Williams, Arizona (4)

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Williams, Arizona (4)
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Image by Ken Lund
Williams is a city in Coconino County, Arizona, United States west of Flagstaff. Its population was 2,842 at the 2000 census; according to 2006 Census Bureau estimates, the population of the city is 3,094. It lies on the route of Historic Route 66, Interstate 40, and the Southwest Chief Amtrak train route. It is also the southern terminus of the Grand Canyon Railway, which takes visitors to Grand Canyon Village.

Because of its location near the South Rim of Grand Canyon National Park, Williams is a major tourist stop and has many inns and motels. Restaurants and gas stations may be seen serving mainly tourists rather than local residents, especially during the summer and holiday seasons.

Williams, Arizona would go down in history as being the last town to have its section of Route 66 bypassed. The original plan was to have the last section of the famous highway bypassed somewhere in Texas, but lawsuits that had been filed kept the last section of Interstate 40 from being built around Williams. After settlements called for the state to build three exits for the town, the suits were dropped and I-40 was built. In 1984, Interstate 40 was opened around the town and newspapers the next day reported the essential end of the famous US 66. The following year, Route 66 was decommissioned.

en.wikipedia.org/wiki/Williams,_Arizona

401
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Image by BROOKE MCKINNEY PHOTOGRAPHY
These images have a copyright on them. You may download them and post them as long as you do not edit them , as long as you give credit to the photographer (Brooke Mckinney Photography), and as long as you do not print them, sale them, or make any financial gain off of them . Also, do not under any circumstances try to take credit for them or we do reserve the right to file a lawsuit.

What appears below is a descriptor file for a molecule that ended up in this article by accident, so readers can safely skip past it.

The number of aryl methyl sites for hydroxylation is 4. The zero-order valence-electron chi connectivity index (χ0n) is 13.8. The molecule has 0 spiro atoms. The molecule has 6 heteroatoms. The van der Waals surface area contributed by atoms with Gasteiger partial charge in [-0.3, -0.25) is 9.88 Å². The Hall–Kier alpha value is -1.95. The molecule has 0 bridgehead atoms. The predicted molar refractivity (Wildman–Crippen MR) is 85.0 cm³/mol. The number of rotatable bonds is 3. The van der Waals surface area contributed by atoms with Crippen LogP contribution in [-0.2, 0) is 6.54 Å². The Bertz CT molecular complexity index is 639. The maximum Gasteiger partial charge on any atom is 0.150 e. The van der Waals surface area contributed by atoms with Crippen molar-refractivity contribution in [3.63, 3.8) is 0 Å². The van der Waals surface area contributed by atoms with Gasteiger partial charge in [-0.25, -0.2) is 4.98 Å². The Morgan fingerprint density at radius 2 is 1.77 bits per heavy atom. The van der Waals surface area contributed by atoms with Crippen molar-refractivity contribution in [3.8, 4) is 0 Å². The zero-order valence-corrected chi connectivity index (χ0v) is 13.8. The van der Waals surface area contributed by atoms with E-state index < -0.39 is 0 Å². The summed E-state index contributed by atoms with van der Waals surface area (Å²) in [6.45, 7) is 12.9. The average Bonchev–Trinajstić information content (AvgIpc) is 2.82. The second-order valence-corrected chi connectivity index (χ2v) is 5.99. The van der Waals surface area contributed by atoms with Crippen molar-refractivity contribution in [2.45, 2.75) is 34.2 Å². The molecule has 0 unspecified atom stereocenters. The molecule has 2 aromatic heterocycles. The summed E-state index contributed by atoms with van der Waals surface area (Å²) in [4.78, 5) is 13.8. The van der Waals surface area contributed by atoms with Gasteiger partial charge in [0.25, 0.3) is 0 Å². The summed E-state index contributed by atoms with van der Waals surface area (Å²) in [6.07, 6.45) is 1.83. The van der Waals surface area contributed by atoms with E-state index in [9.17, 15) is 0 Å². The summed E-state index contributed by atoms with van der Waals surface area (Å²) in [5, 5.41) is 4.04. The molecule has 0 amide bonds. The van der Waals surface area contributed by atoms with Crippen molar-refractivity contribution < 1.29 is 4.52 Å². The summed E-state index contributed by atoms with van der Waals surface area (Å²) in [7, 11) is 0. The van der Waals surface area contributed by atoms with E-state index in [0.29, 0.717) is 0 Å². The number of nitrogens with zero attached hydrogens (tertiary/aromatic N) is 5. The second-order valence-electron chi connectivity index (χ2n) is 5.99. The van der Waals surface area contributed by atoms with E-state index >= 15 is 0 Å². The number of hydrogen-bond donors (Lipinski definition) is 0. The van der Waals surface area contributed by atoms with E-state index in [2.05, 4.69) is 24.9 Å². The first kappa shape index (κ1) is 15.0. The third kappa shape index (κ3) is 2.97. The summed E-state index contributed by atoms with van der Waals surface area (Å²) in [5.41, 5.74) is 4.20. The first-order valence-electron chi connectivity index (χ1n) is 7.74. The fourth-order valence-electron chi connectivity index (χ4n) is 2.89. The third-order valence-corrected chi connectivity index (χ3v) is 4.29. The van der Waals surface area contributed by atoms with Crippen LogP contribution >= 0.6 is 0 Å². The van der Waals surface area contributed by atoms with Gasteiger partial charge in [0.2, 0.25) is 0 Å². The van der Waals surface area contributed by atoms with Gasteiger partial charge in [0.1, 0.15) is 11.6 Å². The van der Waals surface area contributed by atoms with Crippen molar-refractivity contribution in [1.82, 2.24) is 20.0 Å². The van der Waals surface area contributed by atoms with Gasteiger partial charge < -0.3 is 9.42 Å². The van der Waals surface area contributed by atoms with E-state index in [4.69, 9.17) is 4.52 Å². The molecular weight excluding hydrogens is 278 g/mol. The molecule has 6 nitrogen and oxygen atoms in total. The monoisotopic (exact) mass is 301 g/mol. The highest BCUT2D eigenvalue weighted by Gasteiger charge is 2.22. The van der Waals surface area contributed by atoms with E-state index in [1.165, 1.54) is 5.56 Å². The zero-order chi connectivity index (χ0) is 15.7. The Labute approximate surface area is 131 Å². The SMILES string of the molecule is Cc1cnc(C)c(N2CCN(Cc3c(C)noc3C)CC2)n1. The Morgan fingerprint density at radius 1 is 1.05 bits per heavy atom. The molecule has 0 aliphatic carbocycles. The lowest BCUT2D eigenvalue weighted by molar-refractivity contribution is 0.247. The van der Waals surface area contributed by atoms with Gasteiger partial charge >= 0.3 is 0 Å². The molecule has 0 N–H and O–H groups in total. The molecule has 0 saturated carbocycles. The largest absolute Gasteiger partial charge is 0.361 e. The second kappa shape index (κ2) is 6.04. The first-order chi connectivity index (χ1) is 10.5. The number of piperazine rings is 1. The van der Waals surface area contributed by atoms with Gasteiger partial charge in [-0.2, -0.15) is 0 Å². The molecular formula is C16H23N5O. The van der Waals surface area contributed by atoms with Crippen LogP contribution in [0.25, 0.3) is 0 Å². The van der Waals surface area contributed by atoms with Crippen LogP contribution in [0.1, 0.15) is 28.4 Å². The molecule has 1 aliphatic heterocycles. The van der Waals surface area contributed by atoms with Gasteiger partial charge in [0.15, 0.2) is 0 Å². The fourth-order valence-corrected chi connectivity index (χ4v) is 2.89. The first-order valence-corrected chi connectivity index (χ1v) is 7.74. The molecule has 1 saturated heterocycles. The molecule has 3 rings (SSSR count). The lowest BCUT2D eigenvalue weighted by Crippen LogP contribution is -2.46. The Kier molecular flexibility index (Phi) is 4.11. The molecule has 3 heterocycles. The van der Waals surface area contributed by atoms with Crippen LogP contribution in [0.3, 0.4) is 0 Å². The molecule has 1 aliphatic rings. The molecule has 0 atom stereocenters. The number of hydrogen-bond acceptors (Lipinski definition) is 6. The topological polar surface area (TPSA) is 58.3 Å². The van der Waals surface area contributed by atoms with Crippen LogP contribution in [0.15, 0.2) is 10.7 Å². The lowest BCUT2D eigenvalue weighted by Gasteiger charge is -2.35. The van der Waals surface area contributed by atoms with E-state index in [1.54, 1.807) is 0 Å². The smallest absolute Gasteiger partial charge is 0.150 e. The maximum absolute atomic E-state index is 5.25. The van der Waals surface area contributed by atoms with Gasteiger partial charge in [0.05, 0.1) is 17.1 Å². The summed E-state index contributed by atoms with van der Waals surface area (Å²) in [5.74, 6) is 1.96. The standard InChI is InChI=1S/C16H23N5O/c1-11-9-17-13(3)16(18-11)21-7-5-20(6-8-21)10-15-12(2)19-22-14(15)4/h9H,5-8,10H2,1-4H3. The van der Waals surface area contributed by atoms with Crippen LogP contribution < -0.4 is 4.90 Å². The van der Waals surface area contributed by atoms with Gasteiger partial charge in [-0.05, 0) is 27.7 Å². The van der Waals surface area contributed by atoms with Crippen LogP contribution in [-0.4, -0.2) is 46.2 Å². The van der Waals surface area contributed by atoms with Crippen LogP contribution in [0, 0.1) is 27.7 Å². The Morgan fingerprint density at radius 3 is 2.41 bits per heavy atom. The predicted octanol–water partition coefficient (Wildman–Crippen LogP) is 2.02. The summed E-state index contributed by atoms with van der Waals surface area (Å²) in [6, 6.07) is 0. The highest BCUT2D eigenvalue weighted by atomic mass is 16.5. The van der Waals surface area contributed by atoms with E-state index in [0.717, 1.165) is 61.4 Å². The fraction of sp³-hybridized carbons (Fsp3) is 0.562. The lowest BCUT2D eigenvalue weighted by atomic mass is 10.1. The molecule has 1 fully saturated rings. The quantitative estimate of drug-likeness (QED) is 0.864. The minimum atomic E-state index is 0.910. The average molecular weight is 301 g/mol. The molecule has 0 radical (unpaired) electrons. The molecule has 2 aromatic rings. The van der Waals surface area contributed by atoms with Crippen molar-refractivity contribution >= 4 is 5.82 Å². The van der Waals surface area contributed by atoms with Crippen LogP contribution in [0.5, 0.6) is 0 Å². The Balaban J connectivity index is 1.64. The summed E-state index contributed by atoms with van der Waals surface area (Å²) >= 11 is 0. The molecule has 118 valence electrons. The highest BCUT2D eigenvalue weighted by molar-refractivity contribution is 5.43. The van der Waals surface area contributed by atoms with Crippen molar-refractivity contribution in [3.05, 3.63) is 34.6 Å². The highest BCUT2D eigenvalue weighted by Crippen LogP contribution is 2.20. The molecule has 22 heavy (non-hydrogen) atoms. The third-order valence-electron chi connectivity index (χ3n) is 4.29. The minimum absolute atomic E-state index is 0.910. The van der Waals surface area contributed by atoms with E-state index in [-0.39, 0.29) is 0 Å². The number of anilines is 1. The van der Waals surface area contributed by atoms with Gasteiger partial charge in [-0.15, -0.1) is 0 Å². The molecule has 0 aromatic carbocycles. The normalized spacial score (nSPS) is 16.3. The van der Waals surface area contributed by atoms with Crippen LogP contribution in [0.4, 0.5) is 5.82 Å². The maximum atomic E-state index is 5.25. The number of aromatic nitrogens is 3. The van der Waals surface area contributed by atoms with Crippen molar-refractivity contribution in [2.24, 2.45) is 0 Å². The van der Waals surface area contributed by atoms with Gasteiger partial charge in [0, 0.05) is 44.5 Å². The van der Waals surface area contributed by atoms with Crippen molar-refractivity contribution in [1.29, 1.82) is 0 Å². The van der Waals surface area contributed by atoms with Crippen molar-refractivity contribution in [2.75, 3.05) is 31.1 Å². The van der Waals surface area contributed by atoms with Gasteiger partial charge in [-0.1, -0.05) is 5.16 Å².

Saturday Is Always A Day Of Protests In Dublin
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Image by infomatique
Every so often a group of protesters, wearing the Guy Fawkes masks popularized by the comic book and film V for Vendetta, gather on Abbey Street, they usually they display a number of banners and posters such as those shown in my photographs. I believe that these protesters are members of Anonymous (if in fact that organization does have members).

Currently there are a number of disputes relating to the Church of Scientology’s efforts to suppress material critical of Scientology on the Internet through the use of lawsuits and legal threats.In late 1994, the Church of Scientology began using various legal tactics to stop distribution of unpublished documents written by L. Ron Hubbard. The Church of Scientology is often accused of barratry (or malicious litigation and intimidation) through the filing of SLAPP suits. The official church response is that its litigious nature is solely to protect its copyrighted works and the unpublished status of certain documents.

Various critics of the Church of Scientology argue that the church is a scam and that these secretive writings are proof, or that the documents contain evidence that the Church of Scientology’s medical practices are illegal and fraudulent.

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